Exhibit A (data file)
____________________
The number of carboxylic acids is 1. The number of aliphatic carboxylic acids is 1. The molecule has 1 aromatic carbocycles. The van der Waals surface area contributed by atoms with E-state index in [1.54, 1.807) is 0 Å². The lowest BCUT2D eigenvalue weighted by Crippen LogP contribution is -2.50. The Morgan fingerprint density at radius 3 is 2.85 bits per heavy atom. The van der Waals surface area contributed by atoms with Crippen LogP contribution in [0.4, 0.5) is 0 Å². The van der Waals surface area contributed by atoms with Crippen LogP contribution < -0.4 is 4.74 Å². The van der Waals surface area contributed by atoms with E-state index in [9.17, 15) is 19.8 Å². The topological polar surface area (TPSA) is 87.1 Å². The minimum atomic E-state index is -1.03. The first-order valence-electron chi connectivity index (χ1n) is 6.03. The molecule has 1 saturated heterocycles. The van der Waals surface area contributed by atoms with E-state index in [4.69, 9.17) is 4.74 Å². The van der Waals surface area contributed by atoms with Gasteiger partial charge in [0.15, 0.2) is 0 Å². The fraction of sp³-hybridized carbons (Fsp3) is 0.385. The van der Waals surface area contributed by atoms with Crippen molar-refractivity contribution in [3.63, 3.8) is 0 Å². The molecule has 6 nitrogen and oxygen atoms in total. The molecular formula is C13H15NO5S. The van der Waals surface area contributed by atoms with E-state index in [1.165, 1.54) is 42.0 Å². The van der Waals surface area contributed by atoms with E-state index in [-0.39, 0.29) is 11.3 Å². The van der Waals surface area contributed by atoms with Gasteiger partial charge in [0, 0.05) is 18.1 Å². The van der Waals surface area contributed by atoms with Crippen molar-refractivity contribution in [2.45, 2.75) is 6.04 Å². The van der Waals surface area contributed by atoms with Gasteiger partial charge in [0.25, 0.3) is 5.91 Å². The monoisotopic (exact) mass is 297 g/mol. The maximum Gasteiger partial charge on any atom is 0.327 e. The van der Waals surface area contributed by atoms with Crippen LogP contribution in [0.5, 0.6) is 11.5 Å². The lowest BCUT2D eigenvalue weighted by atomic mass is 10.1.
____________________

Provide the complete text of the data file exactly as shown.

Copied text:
The number of carboxylic acids is 1. The number of aliphatic carboxylic acids is 1. The molecule has 1 aromatic carbocycles. The van der Waals surface area contributed by atoms with E-state index in [1.54, 1.807) is 0 Å². The lowest BCUT2D eigenvalue weighted by Crippen LogP contribution is -2.50. The Morgan fingerprint density at radius 3 is 2.85 bits per heavy atom. The van der Waals surface area contributed by atoms with Crippen LogP contribution in [0.4, 0.5) is 0 Å². The van der Waals surface area contributed by atoms with Crippen LogP contribution < -0.4 is 4.74 Å². The van der Waals surface area contributed by atoms with E-state index in [9.17, 15) is 19.8 Å². The topological polar surface area (TPSA) is 87.1 Å². The minimum atomic E-state index is -1.03. The first-order valence-electron chi connectivity index (χ1n) is 6.03. The molecule has 1 saturated heterocycles. The van der Waals surface area contributed by atoms with E-state index in [4.69, 9.17) is 4.74 Å². The van der Waals surface area contributed by atoms with Gasteiger partial charge in [0.15, 0.2) is 0 Å². The fraction of sp³-hybridized carbons (Fsp3) is 0.385. The van der Waals surface area contributed by atoms with Crippen molar-refractivity contribution in [3.63, 3.8) is 0 Å². The molecule has 6 nitrogen and oxygen atoms in total. The molecular formula is C13H15NO5S. The van der Waals surface area contributed by atoms with E-state index in [1.165, 1.54) is 42.0 Å². The van der Waals surface area contributed by atoms with E-state index in [-0.39, 0.29) is 11.3 Å². The van der Waals surface area contributed by atoms with Gasteiger partial charge in [0, 0.05) is 18.1 Å². The van der Waals surface area contributed by atoms with Crippen molar-refractivity contribution in [2.45, 2.75) is 6.04 Å². The van der Waals surface area contributed by atoms with Gasteiger partial charge in [0.25, 0.3) is 5.91 Å². The monoisotopic (exact) mass is 297 g/mol. The maximum Gasteiger partial charge on any atom is 0.327 e. The van der Waals surface area contributed by atoms with Crippen LogP contribution in [0.5, 0.6) is 11.5 Å². The lowest BCUT2D eigenvalue weighted by atomic mass is 10.1.